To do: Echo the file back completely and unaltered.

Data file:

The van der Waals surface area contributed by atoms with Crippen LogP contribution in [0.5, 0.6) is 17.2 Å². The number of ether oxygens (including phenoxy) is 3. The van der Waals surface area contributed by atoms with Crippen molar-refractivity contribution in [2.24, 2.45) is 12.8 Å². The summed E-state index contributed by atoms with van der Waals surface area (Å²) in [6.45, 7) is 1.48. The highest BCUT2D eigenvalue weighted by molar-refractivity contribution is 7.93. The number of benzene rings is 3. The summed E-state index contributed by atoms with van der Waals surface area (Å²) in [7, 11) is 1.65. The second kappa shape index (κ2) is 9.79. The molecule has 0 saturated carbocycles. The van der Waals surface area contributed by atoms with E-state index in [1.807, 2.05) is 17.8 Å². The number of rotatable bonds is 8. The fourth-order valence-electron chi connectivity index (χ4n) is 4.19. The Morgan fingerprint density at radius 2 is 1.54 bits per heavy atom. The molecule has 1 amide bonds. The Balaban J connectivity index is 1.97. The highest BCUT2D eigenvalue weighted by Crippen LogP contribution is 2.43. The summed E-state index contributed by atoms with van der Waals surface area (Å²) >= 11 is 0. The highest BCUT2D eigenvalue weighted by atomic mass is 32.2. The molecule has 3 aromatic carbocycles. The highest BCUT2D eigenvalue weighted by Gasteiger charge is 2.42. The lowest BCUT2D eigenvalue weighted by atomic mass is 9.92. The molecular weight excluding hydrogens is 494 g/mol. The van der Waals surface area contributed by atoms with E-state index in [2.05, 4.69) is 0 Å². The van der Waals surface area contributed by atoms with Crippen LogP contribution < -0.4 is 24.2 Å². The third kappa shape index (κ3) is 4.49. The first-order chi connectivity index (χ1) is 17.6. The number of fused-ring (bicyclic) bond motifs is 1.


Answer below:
The van der Waals surface area contributed by atoms with Crippen LogP contribution in [0.5, 0.6) is 17.2 Å². The number of ether oxygens (including phenoxy) is 3. The van der Waals surface area contributed by atoms with Crippen molar-refractivity contribution in [2.24, 2.45) is 12.8 Å². The summed E-state index contributed by atoms with van der Waals surface area (Å²) in [6.45, 7) is 1.48. The highest BCUT2D eigenvalue weighted by molar-refractivity contribution is 7.93. The number of benzene rings is 3. The summed E-state index contributed by atoms with van der Waals surface area (Å²) in [7, 11) is 1.65. The second kappa shape index (κ2) is 9.79. The molecule has 0 saturated carbocycles. The van der Waals surface area contributed by atoms with E-state index in [1.807, 2.05) is 17.8 Å². The number of rotatable bonds is 8. The fourth-order valence-electron chi connectivity index (χ4n) is 4.19. The Morgan fingerprint density at radius 2 is 1.54 bits per heavy atom. The molecule has 1 amide bonds. The Balaban J connectivity index is 1.97. The highest BCUT2D eigenvalue weighted by Crippen LogP contribution is 2.43. The summed E-state index contributed by atoms with van der Waals surface area (Å²) >= 11 is 0. The highest BCUT2D eigenvalue weighted by atomic mass is 32.2. The molecule has 3 aromatic carbocycles. The highest BCUT2D eigenvalue weighted by Gasteiger charge is 2.42. The lowest BCUT2D eigenvalue weighted by atomic mass is 9.92. The molecular weight excluding hydrogens is 494 g/mol. The van der Waals surface area contributed by atoms with E-state index in [2.05, 4.69) is 0 Å². The van der Waals surface area contributed by atoms with Crippen LogP contribution < -0.4 is 24.2 Å². The third kappa shape index (κ3) is 4.49. The first-order chi connectivity index (χ1) is 17.6. The number of fused-ring (bicyclic) bond motifs is 1.